According to an embodiment of the present invention, a silicon-on-insulator trench isolation structure is provided that includes an active silicon-on-insulator region, an active bulk substrate region, and a trench region positioned between the active silicon-on-insulator region and the active bulk substrate region. The active silicon-on-insulator region includes a silicon-on-insulator film positioned above a buried insulator layer. Thus, adjacent microelectronic devices may be fabricated on the active silicon-on-insulator region and the active bulk substrate region without having to provide large spacing regions between such devices.
The present invention provides various technical advantages. A technical advantage of the present invention includes the reduction or elimination of crystalline dislocations caused by the formation of a BOX within a silicon bulk substrate. This increases overall wafer or die area that is available for device fabrication, and hence, overall integrated circuitry density is significantly increased. Another technical advantage of the present invention includes the ability to use existing trench fabrication technology and techniques to fabricate the trench structure of the present invention. Yet another technical advantage of the present invention includes the ability to use existing SIMOX implantation methods and techniques to create a patterned SOI substrate of the present invention. Another technical advantage includes the ability to fabricate adjacent SOI devices having buried insulator layers or BOXs positioned at different depths from the upper surface of the silicon bulk substrate. This may be accomplished without having to waste considerable substrate area due to device spacing requirements caused by crystalline dislocations in the transition region between SOI active regions. Other technical advantages are readily apparent to one skilled in the art from the following FIGUREs, description and claims.
For a more complete understanding of the present invention and the advantages thereof, reference is now made to the following brief description, taken in connection with the accompanying drawings and detailed description, wherein like reference numerals represent like parts or similar areas, in which:
FIGS. 1A through 1F are a series of schematic cross-sectional diagrams illustrating one embodiment of a silicon-on-insulator trench isolation structure and method for forming the same.
FIGS. 1A through 1F are a series of schematic cross-sectional diagrams illustrating one embodiment of the fabrication of a silicon-on-insulator trench isolation structure of the present invention. Referring now to FIG. 1A, a bulk substrate 10 is shown with a blocking layer 12 provided on its upper surface. Bulk substrate 10 will generally be a single crystalline or mono-crystalline silicon substrate and blocking layer 12 may be provided as an amorphous insulator such as silicon dioxide ("SIO2 "). Blocking layer 12 may be formed using conventional oxidation or deposition techniques. The deposition techniques may include any known or available deposition technique such as chemical vapor deposition, plasma enhanced chemical vapor deposition, physical vapor deposition, evaporation, and laser ablation.
Referring now to FIG. 1B, a photoresist layer 14 is applied to the upper surface of blocking layer 12. This may be accomplished using any known or conventional technique such as by spinning the substrate and applying photoresist layer 14. A mask or pattern is then applied to the surface of photoresist layer 14 to differentiate between the portions of photoresist layer 14 that are provided over active regions, including both active SOI regions and active bulk substrate regions of bulk substrate 10, and those portions that are provided over trench regions. For example, as shown in FIG. 1B, the portions of photoresist layer 14 that are located above a trench region 20, a trench region 22, and a trench region 24 are removed.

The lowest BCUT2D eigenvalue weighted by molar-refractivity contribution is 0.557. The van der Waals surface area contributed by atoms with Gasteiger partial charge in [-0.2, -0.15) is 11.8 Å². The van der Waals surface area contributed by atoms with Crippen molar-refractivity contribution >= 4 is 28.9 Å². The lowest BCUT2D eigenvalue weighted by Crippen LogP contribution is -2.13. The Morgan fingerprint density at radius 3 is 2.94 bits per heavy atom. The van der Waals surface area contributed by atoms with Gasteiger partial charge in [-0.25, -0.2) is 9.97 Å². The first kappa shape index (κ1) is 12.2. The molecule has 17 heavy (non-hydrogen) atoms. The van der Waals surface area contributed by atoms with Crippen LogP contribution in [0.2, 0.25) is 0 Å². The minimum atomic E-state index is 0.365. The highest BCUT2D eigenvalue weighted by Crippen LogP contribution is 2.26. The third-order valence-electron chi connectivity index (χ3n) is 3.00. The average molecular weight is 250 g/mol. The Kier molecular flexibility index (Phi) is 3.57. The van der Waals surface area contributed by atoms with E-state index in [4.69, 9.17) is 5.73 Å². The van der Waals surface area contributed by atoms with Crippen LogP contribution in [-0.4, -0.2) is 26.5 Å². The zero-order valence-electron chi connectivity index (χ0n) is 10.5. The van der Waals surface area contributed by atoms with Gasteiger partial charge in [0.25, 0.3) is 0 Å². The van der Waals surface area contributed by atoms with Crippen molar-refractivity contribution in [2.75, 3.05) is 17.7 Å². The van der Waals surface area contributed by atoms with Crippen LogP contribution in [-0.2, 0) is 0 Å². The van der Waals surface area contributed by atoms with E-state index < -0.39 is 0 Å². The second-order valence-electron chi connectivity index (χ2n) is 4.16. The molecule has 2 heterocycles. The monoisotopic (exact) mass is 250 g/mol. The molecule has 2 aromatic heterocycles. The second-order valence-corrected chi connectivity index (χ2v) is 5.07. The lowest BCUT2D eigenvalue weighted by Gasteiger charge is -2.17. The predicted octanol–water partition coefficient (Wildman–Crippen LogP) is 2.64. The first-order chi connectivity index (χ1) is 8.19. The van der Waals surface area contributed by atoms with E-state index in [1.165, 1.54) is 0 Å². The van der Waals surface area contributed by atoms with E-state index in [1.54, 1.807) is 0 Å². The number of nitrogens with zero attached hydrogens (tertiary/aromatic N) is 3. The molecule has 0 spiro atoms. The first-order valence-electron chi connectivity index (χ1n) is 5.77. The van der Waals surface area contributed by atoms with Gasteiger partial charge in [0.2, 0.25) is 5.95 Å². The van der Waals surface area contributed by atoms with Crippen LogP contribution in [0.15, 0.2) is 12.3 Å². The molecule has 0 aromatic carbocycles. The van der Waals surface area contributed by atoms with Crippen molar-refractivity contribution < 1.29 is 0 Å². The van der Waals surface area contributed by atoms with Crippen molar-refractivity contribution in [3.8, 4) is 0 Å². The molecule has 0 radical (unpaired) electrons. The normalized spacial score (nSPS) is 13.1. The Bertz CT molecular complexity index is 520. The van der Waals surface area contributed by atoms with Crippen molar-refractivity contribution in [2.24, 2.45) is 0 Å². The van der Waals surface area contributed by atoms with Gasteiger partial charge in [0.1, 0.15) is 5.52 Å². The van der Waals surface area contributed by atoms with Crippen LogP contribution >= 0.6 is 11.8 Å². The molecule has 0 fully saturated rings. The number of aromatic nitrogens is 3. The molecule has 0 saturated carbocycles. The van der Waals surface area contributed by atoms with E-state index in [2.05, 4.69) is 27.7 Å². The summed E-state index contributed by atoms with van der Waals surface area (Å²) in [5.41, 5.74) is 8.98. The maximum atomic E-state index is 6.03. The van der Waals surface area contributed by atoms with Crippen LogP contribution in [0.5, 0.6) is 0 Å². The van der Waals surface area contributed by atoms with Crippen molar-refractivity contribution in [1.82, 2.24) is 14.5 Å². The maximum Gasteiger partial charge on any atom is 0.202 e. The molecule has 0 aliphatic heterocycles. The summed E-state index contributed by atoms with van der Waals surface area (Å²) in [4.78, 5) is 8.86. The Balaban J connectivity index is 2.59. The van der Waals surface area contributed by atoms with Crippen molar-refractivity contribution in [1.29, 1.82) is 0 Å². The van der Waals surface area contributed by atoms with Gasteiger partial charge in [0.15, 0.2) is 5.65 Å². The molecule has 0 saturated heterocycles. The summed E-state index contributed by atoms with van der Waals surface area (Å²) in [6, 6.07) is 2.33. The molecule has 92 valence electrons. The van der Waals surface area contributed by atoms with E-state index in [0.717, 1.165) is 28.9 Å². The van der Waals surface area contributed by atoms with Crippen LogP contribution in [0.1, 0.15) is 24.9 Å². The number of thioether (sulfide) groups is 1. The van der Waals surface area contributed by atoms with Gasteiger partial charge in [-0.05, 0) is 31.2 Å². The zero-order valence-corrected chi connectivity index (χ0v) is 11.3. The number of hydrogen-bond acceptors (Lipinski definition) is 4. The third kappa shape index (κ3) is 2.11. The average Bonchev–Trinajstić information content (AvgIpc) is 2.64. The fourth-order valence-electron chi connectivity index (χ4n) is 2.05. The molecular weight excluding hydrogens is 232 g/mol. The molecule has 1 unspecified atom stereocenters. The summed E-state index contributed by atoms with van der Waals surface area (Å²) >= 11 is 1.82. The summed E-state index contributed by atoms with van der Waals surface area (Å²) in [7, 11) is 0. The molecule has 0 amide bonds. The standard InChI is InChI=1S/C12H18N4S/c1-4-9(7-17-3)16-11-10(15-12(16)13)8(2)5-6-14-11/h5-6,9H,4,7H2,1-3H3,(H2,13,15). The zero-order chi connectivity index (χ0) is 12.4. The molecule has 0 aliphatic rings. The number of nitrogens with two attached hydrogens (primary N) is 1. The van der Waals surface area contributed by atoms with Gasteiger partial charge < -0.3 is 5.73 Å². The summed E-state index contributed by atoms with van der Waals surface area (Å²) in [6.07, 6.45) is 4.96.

After the portions of photoresist layer 14 residing above the trench regions are stripped and removed, trench region 20, trench region 22, and trench region 24 are formed using an anisotropic etching technique. The anisotropic etching technique may be any available or conventional etching technique such as dry etching or wet etching, and preferably will be an anisotropic plasma etch technique that proceeds generally in a downward direction as illustrated in FIG. 1B. However, the present invention is not limited to anisotropic etching but may also include isotropic etching such that etching occurs in all directions in approximately equal amounts. Isotropic etching can proceed in all directions at the same rate while anisotropic etching is, by definition, any etching that is not isotropic. Alternatively, the etching technique used to form trench region 20, trench region 22, and trench region 24 may include the introduction of nitric acid ("HNO3 ") and hydrofluoric acid ("HF") to dissolve away the regions of blocking layer 12 that were positioned above trench region 20, trench region 22, and trench region 24. The HNO3 and HF then dissolves away portions of the single crystalline silicon of bulk substrate 10 to form trench region 20, trench region 22, and trench region 24. The remaining portions of photoresist layer 14 is then removed.
Referring next to FIG. 1C, a photoresist layer 16 is applied to the surface of blocking layer 12 and the exposed trench regions as shown. Photoresist layer 16 is then masked and selectively stripped using conventional photolithographic techniques to expose desired areas of the trench regions and bulk substrate 10. The portions of photoresist layer 16 that remain are positioned above active regions of bulk substrate 10 that will later define either an active bulk substrate region or an active SOI region. Microelectronic devices may be fabricated using the active SOI region and the active bulk substrate region.